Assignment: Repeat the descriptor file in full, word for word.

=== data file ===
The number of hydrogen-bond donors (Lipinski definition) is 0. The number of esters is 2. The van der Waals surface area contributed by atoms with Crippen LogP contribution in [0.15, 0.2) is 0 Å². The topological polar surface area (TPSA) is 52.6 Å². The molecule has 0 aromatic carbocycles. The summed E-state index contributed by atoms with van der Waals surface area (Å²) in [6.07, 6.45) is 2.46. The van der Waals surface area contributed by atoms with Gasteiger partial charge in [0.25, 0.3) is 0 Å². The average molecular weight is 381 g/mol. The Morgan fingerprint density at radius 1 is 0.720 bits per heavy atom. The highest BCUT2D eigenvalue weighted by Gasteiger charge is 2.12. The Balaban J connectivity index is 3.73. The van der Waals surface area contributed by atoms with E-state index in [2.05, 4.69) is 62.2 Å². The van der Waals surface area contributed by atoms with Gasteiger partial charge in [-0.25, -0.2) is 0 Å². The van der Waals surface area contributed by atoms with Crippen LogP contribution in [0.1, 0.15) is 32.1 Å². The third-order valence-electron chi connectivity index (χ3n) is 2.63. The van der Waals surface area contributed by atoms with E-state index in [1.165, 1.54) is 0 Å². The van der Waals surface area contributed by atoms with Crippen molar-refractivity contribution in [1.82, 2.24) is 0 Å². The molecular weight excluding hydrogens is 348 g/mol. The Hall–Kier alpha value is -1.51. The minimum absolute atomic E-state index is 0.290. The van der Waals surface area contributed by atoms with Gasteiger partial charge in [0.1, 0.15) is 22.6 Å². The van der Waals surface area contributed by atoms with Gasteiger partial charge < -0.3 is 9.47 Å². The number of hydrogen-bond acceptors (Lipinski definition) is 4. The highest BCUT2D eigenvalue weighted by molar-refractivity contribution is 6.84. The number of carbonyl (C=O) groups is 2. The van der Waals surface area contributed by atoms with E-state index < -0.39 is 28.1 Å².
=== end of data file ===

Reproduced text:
The number of hydrogen-bond donors (Lipinski definition) is 0. The number of esters is 2. The van der Waals surface area contributed by atoms with Crippen LogP contribution in [0.15, 0.2) is 0 Å². The topological polar surface area (TPSA) is 52.6 Å². The molecule has 0 aromatic carbocycles. The summed E-state index contributed by atoms with van der Waals surface area (Å²) in [6.07, 6.45) is 2.46. The van der Waals surface area contributed by atoms with Gasteiger partial charge in [0.25, 0.3) is 0 Å². The average molecular weight is 381 g/mol. The Morgan fingerprint density at radius 1 is 0.720 bits per heavy atom. The highest BCUT2D eigenvalue weighted by Gasteiger charge is 2.12. The Balaban J connectivity index is 3.73. The van der Waals surface area contributed by atoms with E-state index in [2.05, 4.69) is 62.2 Å². The van der Waals surface area contributed by atoms with Gasteiger partial charge in [-0.25, -0.2) is 0 Å². The van der Waals surface area contributed by atoms with Crippen LogP contribution in [0.1, 0.15) is 32.1 Å². The third-order valence-electron chi connectivity index (χ3n) is 2.63. The van der Waals surface area contributed by atoms with E-state index in [1.165, 1.54) is 0 Å². The van der Waals surface area contributed by atoms with Crippen molar-refractivity contribution in [1.82, 2.24) is 0 Å². The molecular weight excluding hydrogens is 348 g/mol. The Hall–Kier alpha value is -1.51. The minimum absolute atomic E-state index is 0.290. The van der Waals surface area contributed by atoms with Gasteiger partial charge in [0.1, 0.15) is 22.6 Å². The van der Waals surface area contributed by atoms with Gasteiger partial charge < -0.3 is 9.47 Å². The number of hydrogen-bond acceptors (Lipinski definition) is 4. The highest BCUT2D eigenvalue weighted by molar-refractivity contribution is 6.84. The number of carbonyl (C=O) groups is 2. The van der Waals surface area contributed by atoms with E-state index < -0.39 is 28.1 Å².